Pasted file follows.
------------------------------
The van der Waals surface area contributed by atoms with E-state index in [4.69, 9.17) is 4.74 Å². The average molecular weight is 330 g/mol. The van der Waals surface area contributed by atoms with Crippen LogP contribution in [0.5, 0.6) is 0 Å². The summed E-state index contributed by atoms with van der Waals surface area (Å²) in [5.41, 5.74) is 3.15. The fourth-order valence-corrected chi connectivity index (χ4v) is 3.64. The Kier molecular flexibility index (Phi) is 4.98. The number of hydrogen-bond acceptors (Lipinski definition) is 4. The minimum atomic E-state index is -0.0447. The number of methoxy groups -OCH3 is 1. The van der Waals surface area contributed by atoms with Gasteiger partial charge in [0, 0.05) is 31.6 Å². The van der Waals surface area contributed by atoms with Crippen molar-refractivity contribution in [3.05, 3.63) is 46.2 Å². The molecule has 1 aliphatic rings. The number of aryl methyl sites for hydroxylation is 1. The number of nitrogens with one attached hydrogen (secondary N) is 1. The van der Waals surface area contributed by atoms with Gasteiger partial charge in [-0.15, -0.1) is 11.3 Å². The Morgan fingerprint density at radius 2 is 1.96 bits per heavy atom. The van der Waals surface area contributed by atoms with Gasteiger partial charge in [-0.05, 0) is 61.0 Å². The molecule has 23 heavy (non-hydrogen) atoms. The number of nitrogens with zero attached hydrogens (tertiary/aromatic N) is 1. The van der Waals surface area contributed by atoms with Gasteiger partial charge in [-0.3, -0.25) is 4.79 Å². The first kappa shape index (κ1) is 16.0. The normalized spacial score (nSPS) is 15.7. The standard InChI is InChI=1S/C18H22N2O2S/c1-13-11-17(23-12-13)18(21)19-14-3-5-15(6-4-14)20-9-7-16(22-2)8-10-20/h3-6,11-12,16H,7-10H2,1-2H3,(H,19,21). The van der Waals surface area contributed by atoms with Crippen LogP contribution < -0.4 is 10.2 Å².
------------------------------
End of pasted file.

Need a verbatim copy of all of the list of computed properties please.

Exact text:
The van der Waals surface area contributed by atoms with E-state index in [4.69, 9.17) is 4.74 Å². The average molecular weight is 330 g/mol. The van der Waals surface area contributed by atoms with Crippen LogP contribution in [0.5, 0.6) is 0 Å². The summed E-state index contributed by atoms with van der Waals surface area (Å²) in [5.41, 5.74) is 3.15. The fourth-order valence-corrected chi connectivity index (χ4v) is 3.64. The Kier molecular flexibility index (Phi) is 4.98. The number of hydrogen-bond acceptors (Lipinski definition) is 4. The minimum atomic E-state index is -0.0447. The number of methoxy groups -OCH3 is 1. The van der Waals surface area contributed by atoms with Gasteiger partial charge in [0, 0.05) is 31.6 Å². The van der Waals surface area contributed by atoms with Crippen molar-refractivity contribution in [3.05, 3.63) is 46.2 Å². The molecule has 1 aliphatic rings. The number of aryl methyl sites for hydroxylation is 1. The number of nitrogens with one attached hydrogen (secondary N) is 1. The van der Waals surface area contributed by atoms with Gasteiger partial charge in [-0.15, -0.1) is 11.3 Å². The Morgan fingerprint density at radius 2 is 1.96 bits per heavy atom. The van der Waals surface area contributed by atoms with Gasteiger partial charge in [-0.05, 0) is 61.0 Å². The molecule has 23 heavy (non-hydrogen) atoms. The number of nitrogens with zero attached hydrogens (tertiary/aromatic N) is 1. The van der Waals surface area contributed by atoms with Gasteiger partial charge in [-0.3, -0.25) is 4.79 Å². The first kappa shape index (κ1) is 16.0. The normalized spacial score (nSPS) is 15.7. The standard InChI is InChI=1S/C18H22N2O2S/c1-13-11-17(23-12-13)18(21)19-14-3-5-15(6-4-14)20-9-7-16(22-2)8-10-20/h3-6,11-12,16H,7-10H2,1-2H3,(H,19,21). The van der Waals surface area contributed by atoms with Crippen LogP contribution < -0.4 is 10.2 Å².